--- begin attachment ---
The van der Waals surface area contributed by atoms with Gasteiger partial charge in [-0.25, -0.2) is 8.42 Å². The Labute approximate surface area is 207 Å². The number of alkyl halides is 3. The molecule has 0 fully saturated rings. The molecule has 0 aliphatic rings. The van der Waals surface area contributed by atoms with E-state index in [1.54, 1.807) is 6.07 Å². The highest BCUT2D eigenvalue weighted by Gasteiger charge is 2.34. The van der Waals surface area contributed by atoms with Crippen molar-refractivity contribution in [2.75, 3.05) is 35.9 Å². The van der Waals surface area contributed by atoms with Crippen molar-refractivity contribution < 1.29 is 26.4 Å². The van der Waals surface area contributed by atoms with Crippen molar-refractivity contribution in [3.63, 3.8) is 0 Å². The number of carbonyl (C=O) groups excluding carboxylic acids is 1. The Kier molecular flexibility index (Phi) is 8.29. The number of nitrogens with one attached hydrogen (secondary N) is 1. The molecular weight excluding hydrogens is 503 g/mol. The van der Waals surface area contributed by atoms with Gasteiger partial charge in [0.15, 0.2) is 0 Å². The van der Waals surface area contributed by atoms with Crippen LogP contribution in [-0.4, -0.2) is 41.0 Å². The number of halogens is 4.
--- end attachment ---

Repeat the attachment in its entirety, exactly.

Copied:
The van der Waals surface area contributed by atoms with Gasteiger partial charge in [-0.25, -0.2) is 8.42 Å². The Labute approximate surface area is 207 Å². The number of alkyl halides is 3. The molecule has 0 fully saturated rings. The molecule has 0 aliphatic rings. The van der Waals surface area contributed by atoms with E-state index in [1.54, 1.807) is 6.07 Å². The highest BCUT2D eigenvalue weighted by Gasteiger charge is 2.34. The van der Waals surface area contributed by atoms with Crippen molar-refractivity contribution in [2.75, 3.05) is 35.9 Å². The van der Waals surface area contributed by atoms with Crippen molar-refractivity contribution < 1.29 is 26.4 Å². The van der Waals surface area contributed by atoms with Crippen molar-refractivity contribution in [3.63, 3.8) is 0 Å². The number of carbonyl (C=O) groups excluding carboxylic acids is 1. The Kier molecular flexibility index (Phi) is 8.29. The number of nitrogens with one attached hydrogen (secondary N) is 1. The molecular weight excluding hydrogens is 503 g/mol. The van der Waals surface area contributed by atoms with Gasteiger partial charge in [0.15, 0.2) is 0 Å². The van der Waals surface area contributed by atoms with Crippen LogP contribution in [-0.4, -0.2) is 41.0 Å². The number of halogens is 4.